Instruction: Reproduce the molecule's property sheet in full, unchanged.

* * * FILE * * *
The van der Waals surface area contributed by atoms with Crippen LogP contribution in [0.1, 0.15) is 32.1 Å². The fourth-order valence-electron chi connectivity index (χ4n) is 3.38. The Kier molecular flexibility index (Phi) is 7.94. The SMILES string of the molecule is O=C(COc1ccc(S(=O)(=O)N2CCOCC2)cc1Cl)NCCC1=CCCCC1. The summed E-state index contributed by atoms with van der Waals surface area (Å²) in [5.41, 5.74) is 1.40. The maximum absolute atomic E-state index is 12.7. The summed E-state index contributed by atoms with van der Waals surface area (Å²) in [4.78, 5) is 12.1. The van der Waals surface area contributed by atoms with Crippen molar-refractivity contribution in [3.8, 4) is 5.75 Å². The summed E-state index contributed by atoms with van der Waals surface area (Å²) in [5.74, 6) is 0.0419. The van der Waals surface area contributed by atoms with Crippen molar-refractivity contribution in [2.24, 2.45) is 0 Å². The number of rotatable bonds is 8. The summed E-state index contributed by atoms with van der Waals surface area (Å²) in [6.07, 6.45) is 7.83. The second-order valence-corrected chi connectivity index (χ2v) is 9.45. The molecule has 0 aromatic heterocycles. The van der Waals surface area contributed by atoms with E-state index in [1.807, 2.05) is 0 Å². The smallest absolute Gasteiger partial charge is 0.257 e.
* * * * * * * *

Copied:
The van der Waals surface area contributed by atoms with Crippen LogP contribution in [0.1, 0.15) is 32.1 Å². The fourth-order valence-electron chi connectivity index (χ4n) is 3.38. The Kier molecular flexibility index (Phi) is 7.94. The SMILES string of the molecule is O=C(COc1ccc(S(=O)(=O)N2CCOCC2)cc1Cl)NCCC1=CCCCC1. The summed E-state index contributed by atoms with van der Waals surface area (Å²) in [5.41, 5.74) is 1.40. The maximum absolute atomic E-state index is 12.7. The summed E-state index contributed by atoms with van der Waals surface area (Å²) in [4.78, 5) is 12.1. The van der Waals surface area contributed by atoms with Crippen molar-refractivity contribution in [3.8, 4) is 5.75 Å². The summed E-state index contributed by atoms with van der Waals surface area (Å²) in [5.74, 6) is 0.0419. The van der Waals surface area contributed by atoms with Crippen molar-refractivity contribution in [2.24, 2.45) is 0 Å². The number of rotatable bonds is 8. The summed E-state index contributed by atoms with van der Waals surface area (Å²) in [6.07, 6.45) is 7.83. The second-order valence-corrected chi connectivity index (χ2v) is 9.45. The molecule has 0 aromatic heterocycles. The van der Waals surface area contributed by atoms with E-state index in [1.807, 2.05) is 0 Å². The smallest absolute Gasteiger partial charge is 0.257 e.